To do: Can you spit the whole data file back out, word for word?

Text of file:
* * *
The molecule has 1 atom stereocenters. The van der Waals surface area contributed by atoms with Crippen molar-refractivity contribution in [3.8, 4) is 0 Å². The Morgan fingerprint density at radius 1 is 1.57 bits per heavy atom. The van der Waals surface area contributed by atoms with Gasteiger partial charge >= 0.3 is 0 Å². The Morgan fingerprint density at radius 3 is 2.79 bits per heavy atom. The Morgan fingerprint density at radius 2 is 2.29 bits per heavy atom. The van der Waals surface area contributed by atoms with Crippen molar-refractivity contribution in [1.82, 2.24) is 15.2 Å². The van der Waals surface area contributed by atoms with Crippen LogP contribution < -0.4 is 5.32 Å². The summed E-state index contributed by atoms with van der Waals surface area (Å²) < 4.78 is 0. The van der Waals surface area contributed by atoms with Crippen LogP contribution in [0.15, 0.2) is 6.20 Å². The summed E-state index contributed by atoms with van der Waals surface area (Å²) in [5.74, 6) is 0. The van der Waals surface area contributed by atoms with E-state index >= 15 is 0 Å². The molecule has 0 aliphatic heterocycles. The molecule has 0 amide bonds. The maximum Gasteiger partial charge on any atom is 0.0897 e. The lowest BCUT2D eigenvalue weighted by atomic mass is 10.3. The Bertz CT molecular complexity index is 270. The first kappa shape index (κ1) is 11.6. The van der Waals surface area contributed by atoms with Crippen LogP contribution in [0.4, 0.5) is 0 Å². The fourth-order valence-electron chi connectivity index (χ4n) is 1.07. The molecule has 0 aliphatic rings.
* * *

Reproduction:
The molecule has 1 atom stereocenters. The van der Waals surface area contributed by atoms with Crippen molar-refractivity contribution in [3.8, 4) is 0 Å². The Morgan fingerprint density at radius 1 is 1.57 bits per heavy atom. The van der Waals surface area contributed by atoms with Gasteiger partial charge >= 0.3 is 0 Å². The Morgan fingerprint density at radius 3 is 2.79 bits per heavy atom. The Morgan fingerprint density at radius 2 is 2.29 bits per heavy atom. The van der Waals surface area contributed by atoms with Crippen molar-refractivity contribution in [1.82, 2.24) is 15.2 Å². The van der Waals surface area contributed by atoms with Crippen LogP contribution < -0.4 is 5.32 Å². The summed E-state index contributed by atoms with van der Waals surface area (Å²) < 4.78 is 0. The van der Waals surface area contributed by atoms with Crippen LogP contribution in [0.15, 0.2) is 6.20 Å². The summed E-state index contributed by atoms with van der Waals surface area (Å²) in [5.74, 6) is 0. The van der Waals surface area contributed by atoms with E-state index >= 15 is 0 Å². The molecule has 0 aliphatic heterocycles. The molecule has 0 amide bonds. The maximum Gasteiger partial charge on any atom is 0.0897 e. The lowest BCUT2D eigenvalue weighted by atomic mass is 10.3. The Bertz CT molecular complexity index is 270. The first kappa shape index (κ1) is 11.6. The van der Waals surface area contributed by atoms with Crippen LogP contribution in [0.4, 0.5) is 0 Å². The fourth-order valence-electron chi connectivity index (χ4n) is 1.07. The molecule has 0 aliphatic rings.